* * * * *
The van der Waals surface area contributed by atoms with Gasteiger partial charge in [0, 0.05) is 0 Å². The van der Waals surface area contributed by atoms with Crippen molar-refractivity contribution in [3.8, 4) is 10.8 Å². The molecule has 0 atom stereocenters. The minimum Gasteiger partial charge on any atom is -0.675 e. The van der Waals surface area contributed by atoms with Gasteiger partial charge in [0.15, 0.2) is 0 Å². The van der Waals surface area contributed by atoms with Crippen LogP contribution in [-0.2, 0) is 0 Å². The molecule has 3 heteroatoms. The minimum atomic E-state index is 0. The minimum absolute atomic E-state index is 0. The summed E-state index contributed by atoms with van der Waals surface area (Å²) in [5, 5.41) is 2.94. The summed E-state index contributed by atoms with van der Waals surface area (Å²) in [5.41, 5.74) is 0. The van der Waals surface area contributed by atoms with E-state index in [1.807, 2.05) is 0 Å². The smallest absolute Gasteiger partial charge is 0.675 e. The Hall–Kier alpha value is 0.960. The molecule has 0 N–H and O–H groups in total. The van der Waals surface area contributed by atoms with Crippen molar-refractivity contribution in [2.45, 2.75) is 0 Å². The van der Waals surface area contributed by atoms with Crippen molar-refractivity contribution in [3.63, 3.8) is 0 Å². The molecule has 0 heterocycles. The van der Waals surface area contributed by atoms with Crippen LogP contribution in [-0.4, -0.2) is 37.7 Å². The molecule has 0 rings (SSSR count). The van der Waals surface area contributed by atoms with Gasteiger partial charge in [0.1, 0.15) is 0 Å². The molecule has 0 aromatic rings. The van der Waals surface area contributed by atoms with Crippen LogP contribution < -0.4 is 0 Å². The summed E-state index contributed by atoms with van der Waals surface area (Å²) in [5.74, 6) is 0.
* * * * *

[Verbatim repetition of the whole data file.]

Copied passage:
The van der Waals surface area contributed by atoms with Gasteiger partial charge in [0, 0.05) is 0 Å². The van der Waals surface area contributed by atoms with Crippen molar-refractivity contribution in [3.8, 4) is 10.8 Å². The molecule has 0 atom stereocenters. The minimum Gasteiger partial charge on any atom is -0.675 e. The van der Waals surface area contributed by atoms with Gasteiger partial charge in [0.15, 0.2) is 0 Å². The van der Waals surface area contributed by atoms with Crippen LogP contribution in [-0.2, 0) is 0 Å². The molecule has 3 heteroatoms. The minimum atomic E-state index is 0. The minimum absolute atomic E-state index is 0. The summed E-state index contributed by atoms with van der Waals surface area (Å²) in [5, 5.41) is 2.94. The summed E-state index contributed by atoms with van der Waals surface area (Å²) in [5.41, 5.74) is 0. The van der Waals surface area contributed by atoms with E-state index in [1.807, 2.05) is 0 Å². The smallest absolute Gasteiger partial charge is 0.675 e. The Hall–Kier alpha value is 0.960. The molecule has 0 N–H and O–H groups in total. The van der Waals surface area contributed by atoms with Crippen molar-refractivity contribution in [2.45, 2.75) is 0 Å². The van der Waals surface area contributed by atoms with Crippen molar-refractivity contribution in [3.63, 3.8) is 0 Å². The molecule has 0 heterocycles. The van der Waals surface area contributed by atoms with Crippen LogP contribution in [-0.4, -0.2) is 37.7 Å². The molecule has 0 rings (SSSR count). The van der Waals surface area contributed by atoms with Gasteiger partial charge in [0.1, 0.15) is 0 Å². The molecule has 0 aromatic rings. The van der Waals surface area contributed by atoms with Crippen LogP contribution < -0.4 is 0 Å². The summed E-state index contributed by atoms with van der Waals surface area (Å²) in [5.74, 6) is 0.